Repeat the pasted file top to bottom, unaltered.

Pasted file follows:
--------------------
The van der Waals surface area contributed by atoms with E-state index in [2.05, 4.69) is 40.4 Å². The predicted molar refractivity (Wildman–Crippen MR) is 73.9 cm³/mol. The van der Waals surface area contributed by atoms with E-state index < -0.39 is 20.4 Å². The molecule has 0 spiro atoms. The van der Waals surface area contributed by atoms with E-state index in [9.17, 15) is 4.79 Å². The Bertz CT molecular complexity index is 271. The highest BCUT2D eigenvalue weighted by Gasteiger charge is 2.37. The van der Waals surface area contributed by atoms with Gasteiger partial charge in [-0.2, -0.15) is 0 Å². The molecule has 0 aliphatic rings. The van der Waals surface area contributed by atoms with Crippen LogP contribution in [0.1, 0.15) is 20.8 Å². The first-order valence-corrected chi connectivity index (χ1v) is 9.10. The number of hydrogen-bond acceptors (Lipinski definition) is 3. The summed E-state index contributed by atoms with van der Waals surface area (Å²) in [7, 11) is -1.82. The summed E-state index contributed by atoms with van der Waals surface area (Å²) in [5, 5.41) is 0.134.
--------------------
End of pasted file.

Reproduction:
The van der Waals surface area contributed by atoms with E-state index in [2.05, 4.69) is 40.4 Å². The predicted molar refractivity (Wildman–Crippen MR) is 73.9 cm³/mol. The van der Waals surface area contributed by atoms with E-state index < -0.39 is 20.4 Å². The molecule has 0 spiro atoms. The van der Waals surface area contributed by atoms with E-state index in [9.17, 15) is 4.79 Å². The Bertz CT molecular complexity index is 271. The highest BCUT2D eigenvalue weighted by Gasteiger charge is 2.37. The van der Waals surface area contributed by atoms with Gasteiger partial charge in [-0.2, -0.15) is 0 Å². The molecule has 0 aliphatic rings. The van der Waals surface area contributed by atoms with Crippen LogP contribution in [0.1, 0.15) is 20.8 Å². The first-order valence-corrected chi connectivity index (χ1v) is 9.10. The number of hydrogen-bond acceptors (Lipinski definition) is 3. The summed E-state index contributed by atoms with van der Waals surface area (Å²) in [7, 11) is -1.82. The summed E-state index contributed by atoms with van der Waals surface area (Å²) in [5, 5.41) is 0.134.